Monday, April 25, 2011


The news that Bill Blackbeard passed away on March 10th led to an outpouring of accolades and remembrances on several comic sites, some from those who knew him. I didn't know Blackbeard. To me, he was a legendary figure, his name appearing as author, editor or contributor to almost anything I read involving reprinted comic strips. Like his pirate namesake, Blackbeard transformed from a man into a mythical figure. Indeed, his contribution to comics reflects a supernatural dedication.

I had written my own pithy backstory of Blackbeard, but this uncredited writer did it so well I thought I'd run it instead1 -

Here was a man whose obsession for collecting provided a great boon for the rest of us. Researchers and publishers plumbed this most complete collection of comic strips. Strips that would be lost or forgotten, or mere footnotes, are known or collected because of Blackbeard. Yes, to some it may seem strange, that he had comics piled from floor to ceiling, in almost every room of his home, so that the world would remember Krazy Kat and his ilk. His contribution to the preservation of the comics medium is unmatched. Dean Mullaney is editor of the Library of American Comics, the premiere publisher of comic strip reprints. He put it the most succinctly on his heartfelt blog entry - "We owe it all to Bill."

For anyone interested in the life and work of Bill Blackbeard, I recommend this article by Jenny Robb, curator of the Billy Ireland Cartoon Library and Museum (click on the .pdf file).

Meanwhile, here's what Blackbeard wrote of our favorite subject, Milton Caniff2 -

1 Caniff, Milton, 'Steve Canyon Meets Happy Easter', 1977, Comic Art Publishing Co., Concord, CA, p.3
2 Ibid.
Top Photo - Blackbeard at his home, undated/San Francisco Academy of Comic Art Collection/Billy Ireland Cartoon Library & Museum

Monday, April 18, 2011


A recent 'Terry & the Pirates' original art auction on eBay had a unique twist. Offered for sale was the strip that was published on January 14, 1942, as well as a heretofore unseen unpublished version! [click to enlarge pictures]
Above is the published version.

Above is the unpublished version. This was drawn first. Apparently there was some objection to the fourth panel and Caniff was asked to redo it. I'm sure Caniff being asked to redraw a panel was a rarity in itself, particularly at the peak of his career. It's not really a key strip and it has none of the main characters. It only has Sammy the Tapper, a minor villain who was getting his kicks blackmailing Terry's love interest, April Kane.

This was written at the bottom of the unpublished version. My best guess is "Kill this out for Herman", and then initialed EM. Perhaps some other Caniff scholars can give me a hand here? Another big curiosity is the date - 1/6/42. Was Caniff asked to make the change just eight days before press time?!? It seems like an unbelievable turnaround.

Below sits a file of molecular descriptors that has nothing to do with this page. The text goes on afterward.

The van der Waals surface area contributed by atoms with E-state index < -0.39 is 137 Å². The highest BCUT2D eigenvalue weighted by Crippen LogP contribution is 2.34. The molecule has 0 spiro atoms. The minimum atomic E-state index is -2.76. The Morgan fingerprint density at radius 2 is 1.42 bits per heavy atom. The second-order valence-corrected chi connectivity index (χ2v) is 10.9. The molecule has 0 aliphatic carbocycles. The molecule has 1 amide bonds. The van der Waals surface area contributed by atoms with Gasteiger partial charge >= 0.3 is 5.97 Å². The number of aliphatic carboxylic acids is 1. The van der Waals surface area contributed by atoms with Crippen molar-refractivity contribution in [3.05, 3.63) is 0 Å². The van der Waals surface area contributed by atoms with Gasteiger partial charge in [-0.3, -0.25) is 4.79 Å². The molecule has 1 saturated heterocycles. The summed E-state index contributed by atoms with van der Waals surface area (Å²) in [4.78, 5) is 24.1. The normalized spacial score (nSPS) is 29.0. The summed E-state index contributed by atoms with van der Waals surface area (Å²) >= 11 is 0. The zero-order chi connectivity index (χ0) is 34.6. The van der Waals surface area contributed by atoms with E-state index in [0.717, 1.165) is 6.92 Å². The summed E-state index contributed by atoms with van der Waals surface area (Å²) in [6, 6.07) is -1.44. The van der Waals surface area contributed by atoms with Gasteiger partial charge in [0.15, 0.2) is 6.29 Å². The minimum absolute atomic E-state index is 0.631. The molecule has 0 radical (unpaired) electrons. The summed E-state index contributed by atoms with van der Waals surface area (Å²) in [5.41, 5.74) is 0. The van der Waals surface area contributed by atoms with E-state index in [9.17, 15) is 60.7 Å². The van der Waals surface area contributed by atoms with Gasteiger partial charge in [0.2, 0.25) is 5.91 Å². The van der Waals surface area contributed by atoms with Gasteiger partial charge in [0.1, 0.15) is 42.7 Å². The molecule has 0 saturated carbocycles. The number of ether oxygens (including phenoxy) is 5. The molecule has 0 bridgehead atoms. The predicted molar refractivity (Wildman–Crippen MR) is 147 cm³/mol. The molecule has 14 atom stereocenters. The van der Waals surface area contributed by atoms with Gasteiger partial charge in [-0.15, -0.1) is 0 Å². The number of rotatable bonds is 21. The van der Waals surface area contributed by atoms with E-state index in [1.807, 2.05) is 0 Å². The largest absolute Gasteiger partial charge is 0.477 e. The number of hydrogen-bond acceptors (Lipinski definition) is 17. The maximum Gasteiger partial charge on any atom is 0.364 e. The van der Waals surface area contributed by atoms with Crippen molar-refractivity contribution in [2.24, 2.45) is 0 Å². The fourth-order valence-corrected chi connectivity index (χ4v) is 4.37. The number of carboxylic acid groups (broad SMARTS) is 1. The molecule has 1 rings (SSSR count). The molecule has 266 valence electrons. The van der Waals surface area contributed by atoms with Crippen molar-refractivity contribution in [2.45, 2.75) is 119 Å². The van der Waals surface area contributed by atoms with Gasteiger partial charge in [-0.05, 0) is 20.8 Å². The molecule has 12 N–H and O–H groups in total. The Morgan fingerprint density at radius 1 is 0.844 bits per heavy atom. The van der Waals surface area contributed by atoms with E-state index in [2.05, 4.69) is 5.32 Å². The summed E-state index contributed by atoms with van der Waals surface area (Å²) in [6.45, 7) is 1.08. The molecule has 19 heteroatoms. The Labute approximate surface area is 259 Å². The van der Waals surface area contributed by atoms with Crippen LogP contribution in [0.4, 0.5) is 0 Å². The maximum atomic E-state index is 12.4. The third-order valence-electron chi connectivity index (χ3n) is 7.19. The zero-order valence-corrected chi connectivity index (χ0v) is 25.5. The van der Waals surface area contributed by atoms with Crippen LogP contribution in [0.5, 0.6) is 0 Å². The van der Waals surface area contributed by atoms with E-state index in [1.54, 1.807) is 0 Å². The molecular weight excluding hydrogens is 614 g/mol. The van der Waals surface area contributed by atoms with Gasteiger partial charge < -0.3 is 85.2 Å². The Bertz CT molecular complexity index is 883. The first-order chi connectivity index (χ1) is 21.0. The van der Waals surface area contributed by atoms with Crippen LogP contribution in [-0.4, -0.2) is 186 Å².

Now come the two biggest questions. What was wrong with the fourth panel. The auction seller speculated that it looked 'too official'. A collector friend of mine thinks they were worried the type would get muddied up in reduction. But wouldn't Caniff have foreseen that? Also, why draw an entirely new strip over just replacing the offending panel? The first three panels have minor changes, but it's the fourth that's completely different. A dealer friend of mine wondered if they couldn't get the original back to Caniff, or even a stat, and he redrew it from memory. I don't think that's the case, as we have both originals in hand today. I think Caniff was in a constant battle between deadlines and perfectionism. Perhaps he was always thinking of ways he could have done something better, and here he saw an opportunity to improve upon an already finished strip. See what differences you can spot in the panel comparisons.

Of the first three panels, I think this one is improved by the contrast of white paper against the waiter's suit.

Kudos to Caniff for obtaining what was likely an authentic New York rap sheet of its day. The real improvements in the new panel are (1) the use of Sam's mugshot in favor of all that type and (2) the cigarette now falling out of his mouth in shock.

Wednesday, April 13, 2011


I've been intrigued lately by original Caniff strip art and those who collect it. When fellow Caniff fan Ron M. posted about art he was selling through Heritage Auctions, I decided to ask him about how he got into collecting. His experience is very similar to my own. "Like most of us," Ron told me, "I read the Sunday funnies each week as a kid. But I have to admit I read only the humor strips. I didn't care for the other genres, of course this was the '80s and most the classic strips were already gone.

Terry & the Pirates - 1/12/43

In the early '90s, I bought a lot of the various reprint books and, in a lot of the introductions, they would typically mention the all-time greats, and Milton Caniff's name always came up(along with Al Capp). Regarding Caniff, once I read some of the strips in various book collections, I quickly found I enjoyed both 'Terry & the Pirates' and 'Steve Canyon'. The storytelling ability was the main enjoyment for me, the historical appreciation for Caniff's artistic abilities came a few years later. I really love his pacing and how it made you want to read the next strip, also his various locations, and his expertise with shading."